Receive/validate time 100 is preferably initiated at a fixed time delay after the receipt of synchronization instruction 70. In an exemplary embodiment, receive/validate time 100 is a fixed time that is, for example, the time required to receive all first messages 76 as determined from the latency of data network 32. For example, receive/validate time 100 can be about 0.25 ms where each first message 76 has a size of about 1000 bits, protection system 26 includes twenty-four modules 30 (i.e., 24,000 bits), and network 32 is operating at about 100 Mbps. Accordingly, CCPU 28 manages the communications and moving of first messages 76 to the CCPU during receive/validate time 100.
The protection processes (i.e., process time 102) starts at the end of the fixed receive/validate time 100 regardless of the receipt of first messages 76. If any modules 30 are not sending first messages 76, CCPU 28 flags this error and performs all functions that have valid data. Since protection system 26 is responsible for protection and control of multiple modules 30, CCPU 28 is configured to not stop the entire system due to the loss of data (i.e., first message 76) from a single module 30. In an exemplary embodiment, process time 102 is about 0.52 ms.
CCPU 28 generates second message 78 during process time 102. Second message 78 can be twenty-four second messages (i.e., one per module 30) each having a size of about 64 bits per module. Alternately, it is contemplated by the present disclosure for second message 78 to be a single, multi-cast or broadcast message. In this embodiment, second message 78 includes instructions for each module 30 and has a size of about 1600 bits.
Transmit time 104 is the time necessary to transmit second message 78 across network 32. In the example where network 32 is operating at about 100 Mbps and second message 78 is about 1600 bits, transmit time 104 is about 0.016 ms.
It is also contemplated for second message 78 to include a portion of instruction 70. For example, CCPU 28 can be configured to send second message 78 upon receipt of the next synchronization instruction 70 from clock 72. In this example, the interval between consecutive second messages 76 can be measured by module 30 and the synchronization information in the second message, if any, can be used by the synchronization algorithm resident on microprocessor 42.
Once modules 30 receive second message 78, each module decodes the message and executes its instructions (i.e., send third signals 40), if any, in decode/execute time 106. For example, decode/execute time 106 can be about 0.05 ms.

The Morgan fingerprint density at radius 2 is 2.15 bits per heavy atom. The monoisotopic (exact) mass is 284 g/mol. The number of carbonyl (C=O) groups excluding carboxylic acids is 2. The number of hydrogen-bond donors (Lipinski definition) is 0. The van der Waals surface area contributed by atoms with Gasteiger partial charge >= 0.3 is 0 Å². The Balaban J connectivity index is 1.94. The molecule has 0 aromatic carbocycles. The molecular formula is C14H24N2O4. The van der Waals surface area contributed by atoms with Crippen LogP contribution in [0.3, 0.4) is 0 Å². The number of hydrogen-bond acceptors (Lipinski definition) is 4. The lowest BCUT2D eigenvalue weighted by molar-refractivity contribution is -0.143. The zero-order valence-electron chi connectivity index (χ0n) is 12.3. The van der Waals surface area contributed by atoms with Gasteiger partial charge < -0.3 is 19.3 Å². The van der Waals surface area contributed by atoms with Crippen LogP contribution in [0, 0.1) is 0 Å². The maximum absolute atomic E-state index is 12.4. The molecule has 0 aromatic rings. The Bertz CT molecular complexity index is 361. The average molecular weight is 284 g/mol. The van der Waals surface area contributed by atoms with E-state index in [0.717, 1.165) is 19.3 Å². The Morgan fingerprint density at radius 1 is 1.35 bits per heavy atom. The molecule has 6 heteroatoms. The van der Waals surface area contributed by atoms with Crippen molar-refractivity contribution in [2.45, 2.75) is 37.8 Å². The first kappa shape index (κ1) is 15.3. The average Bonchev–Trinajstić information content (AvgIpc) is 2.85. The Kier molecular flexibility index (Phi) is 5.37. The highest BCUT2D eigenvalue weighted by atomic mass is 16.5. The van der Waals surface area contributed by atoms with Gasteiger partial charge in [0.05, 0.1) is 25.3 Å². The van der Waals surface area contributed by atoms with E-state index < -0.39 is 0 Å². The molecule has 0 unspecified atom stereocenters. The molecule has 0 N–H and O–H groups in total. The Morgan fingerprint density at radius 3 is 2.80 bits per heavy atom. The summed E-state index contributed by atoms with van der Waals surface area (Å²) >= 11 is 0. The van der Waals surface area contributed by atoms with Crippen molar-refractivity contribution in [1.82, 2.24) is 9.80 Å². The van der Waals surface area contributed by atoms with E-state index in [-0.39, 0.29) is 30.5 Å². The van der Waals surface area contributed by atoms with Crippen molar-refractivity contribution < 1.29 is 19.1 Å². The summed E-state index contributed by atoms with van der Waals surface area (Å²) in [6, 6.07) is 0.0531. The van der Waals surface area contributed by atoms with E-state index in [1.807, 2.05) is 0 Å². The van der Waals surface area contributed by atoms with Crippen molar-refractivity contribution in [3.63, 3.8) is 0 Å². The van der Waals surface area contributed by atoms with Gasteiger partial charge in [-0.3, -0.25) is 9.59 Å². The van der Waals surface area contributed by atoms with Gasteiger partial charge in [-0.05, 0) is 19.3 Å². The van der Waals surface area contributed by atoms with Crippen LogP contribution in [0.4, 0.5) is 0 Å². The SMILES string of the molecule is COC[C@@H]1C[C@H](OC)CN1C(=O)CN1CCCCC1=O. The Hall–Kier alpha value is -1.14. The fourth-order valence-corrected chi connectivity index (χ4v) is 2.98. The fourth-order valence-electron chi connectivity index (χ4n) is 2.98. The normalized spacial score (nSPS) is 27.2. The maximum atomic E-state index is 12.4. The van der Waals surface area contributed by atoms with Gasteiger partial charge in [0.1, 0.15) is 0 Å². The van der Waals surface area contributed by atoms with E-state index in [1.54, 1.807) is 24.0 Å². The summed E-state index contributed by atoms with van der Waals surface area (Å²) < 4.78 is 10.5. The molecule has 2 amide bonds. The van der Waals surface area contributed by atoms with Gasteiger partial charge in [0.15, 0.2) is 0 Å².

In this example, response time 96 is about 1.11 ms. Of course, it should be recognized that system response time 96 can be accelerated or decelerated based upon the needs of protection system 26. For example, system response time 96 can be adjusted by changing one or more of the sample period, the number of samples per transmission, the number of modules 30, the message size, the message frequency, the message content, and/or the network speed.
It is contemplated by the present disclosure for protection system 26 to have response time 96 of up to about 3 milliseconds. Thus, protection system 26 is configured to open any of its circuit breakers within about 3 milliseconds from the time sensors 34 sense conditions outside of the set parameters.
As discussed briefly above, it has been determined by the present application that protection system 26 can include both a normal mode 130 and reduced energy let-through mode 140. These operational modes 130, 140 of protection system 26 are described with reference to
Protection system 26 can be divided into a plurality of zones of protection 110. In the embodiment illustrated, protection system 26 is illustrated having three zones of protection 110, namely a first zone 110-1, a second zone 110-2, and a third zone 110-3. Each of the zones 110 includes one main breaker 14 a, two tie-breakers 14 b, and two feeder breakers 14 c, where each tie breaker 14 b is protected by multiple adjacent zones. Since each zone includes two tie-breakers 14 b, one on the left of the zone and one on the right, the tie-breaker 14 b on the left of each zone acts as a backup breaker to the zone 110-2.
Of course, it is contemplated by the present disclosure for protection system 26 to have any number of protection zones 110. In addition, it is contemplated by the present disclosure for the protection zones 110 in protection system 26 to have any number of breakers 14 a, 14 b, 14 c.
The state (i.e., open or closed) of circuit breakers 14 a, 14 b, 14 c at a given time define the topology of zone 110 at that time. Thus, each zone 110 of protection system 26 includes a unique settings group 112 for each of the possible topologies or states.
In the normal mode 130, protection system 26 automatically switches between normal settings groups 112-1, 112-2, 112-3 and 112-4 based upon the state of circuit breakers 14 in power distribution system 10. Protection system 26 attempts to clear a fault condition in each zone 110 with the nearest breaker 14 upstream of the fault condition using the primary parameters 114, 116, 118, 120. For example, assuming a fault occurs on the bus of zone 110-2 or the feeder breaker compartment 14 c of the second zone 110-2, protection system 26 detects the fault in zone 110-2 using either set of primary parameters 114, 116, 118, 120 within the appropriate normal settings groups 112-1 through 112-4. Protection system 26 temporarily, via delta time 122, restrains operation of backup main breakers 14 a and/or tie-breaker 14 b to provide the primary main breakers 14 a and tie breakers 14 b sufficient time to clear the fault condition.